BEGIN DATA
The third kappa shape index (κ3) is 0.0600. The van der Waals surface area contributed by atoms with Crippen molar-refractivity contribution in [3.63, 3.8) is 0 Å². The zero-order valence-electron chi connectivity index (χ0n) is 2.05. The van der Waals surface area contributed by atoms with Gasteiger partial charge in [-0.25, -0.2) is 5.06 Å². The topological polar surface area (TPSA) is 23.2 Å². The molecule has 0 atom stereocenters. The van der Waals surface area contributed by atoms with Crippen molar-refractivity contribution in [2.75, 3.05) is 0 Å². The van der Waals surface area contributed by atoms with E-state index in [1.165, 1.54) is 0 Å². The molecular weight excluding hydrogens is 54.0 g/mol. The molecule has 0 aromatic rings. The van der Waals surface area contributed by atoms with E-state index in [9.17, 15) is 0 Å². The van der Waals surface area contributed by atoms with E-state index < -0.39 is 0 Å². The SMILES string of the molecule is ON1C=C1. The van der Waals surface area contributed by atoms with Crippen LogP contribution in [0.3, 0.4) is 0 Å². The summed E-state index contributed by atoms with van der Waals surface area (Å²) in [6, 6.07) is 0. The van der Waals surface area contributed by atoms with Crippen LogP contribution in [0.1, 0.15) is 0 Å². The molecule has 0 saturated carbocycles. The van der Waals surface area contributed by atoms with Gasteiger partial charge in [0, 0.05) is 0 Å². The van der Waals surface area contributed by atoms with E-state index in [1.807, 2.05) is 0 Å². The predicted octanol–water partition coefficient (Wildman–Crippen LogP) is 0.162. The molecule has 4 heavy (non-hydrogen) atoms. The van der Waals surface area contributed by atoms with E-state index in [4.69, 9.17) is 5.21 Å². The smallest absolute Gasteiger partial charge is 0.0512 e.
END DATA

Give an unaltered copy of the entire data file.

The third kappa shape index (κ3) is 0.0600. The van der Waals surface area contributed by atoms with Crippen molar-refractivity contribution in [3.63, 3.8) is 0 Å². The zero-order valence-electron chi connectivity index (χ0n) is 2.05. The van der Waals surface area contributed by atoms with Gasteiger partial charge in [-0.25, -0.2) is 5.06 Å². The topological polar surface area (TPSA) is 23.2 Å². The molecule has 0 atom stereocenters. The van der Waals surface area contributed by atoms with Crippen molar-refractivity contribution in [2.75, 3.05) is 0 Å². The van der Waals surface area contributed by atoms with E-state index in [1.165, 1.54) is 0 Å². The molecular weight excluding hydrogens is 54.0 g/mol. The molecule has 0 aromatic rings. The van der Waals surface area contributed by atoms with E-state index in [9.17, 15) is 0 Å². The van der Waals surface area contributed by atoms with E-state index < -0.39 is 0 Å². The SMILES string of the molecule is ON1C=C1. The van der Waals surface area contributed by atoms with Crippen LogP contribution in [0.3, 0.4) is 0 Å². The summed E-state index contributed by atoms with van der Waals surface area (Å²) in [6, 6.07) is 0. The van der Waals surface area contributed by atoms with Crippen LogP contribution in [0.1, 0.15) is 0 Å². The molecule has 0 saturated carbocycles. The van der Waals surface area contributed by atoms with Gasteiger partial charge in [0, 0.05) is 0 Å². The van der Waals surface area contributed by atoms with E-state index in [1.807, 2.05) is 0 Å². The predicted octanol–water partition coefficient (Wildman–Crippen LogP) is 0.162. The molecule has 4 heavy (non-hydrogen) atoms. The van der Waals surface area contributed by atoms with E-state index in [4.69, 9.17) is 5.21 Å². The smallest absolute Gasteiger partial charge is 0.0512 e.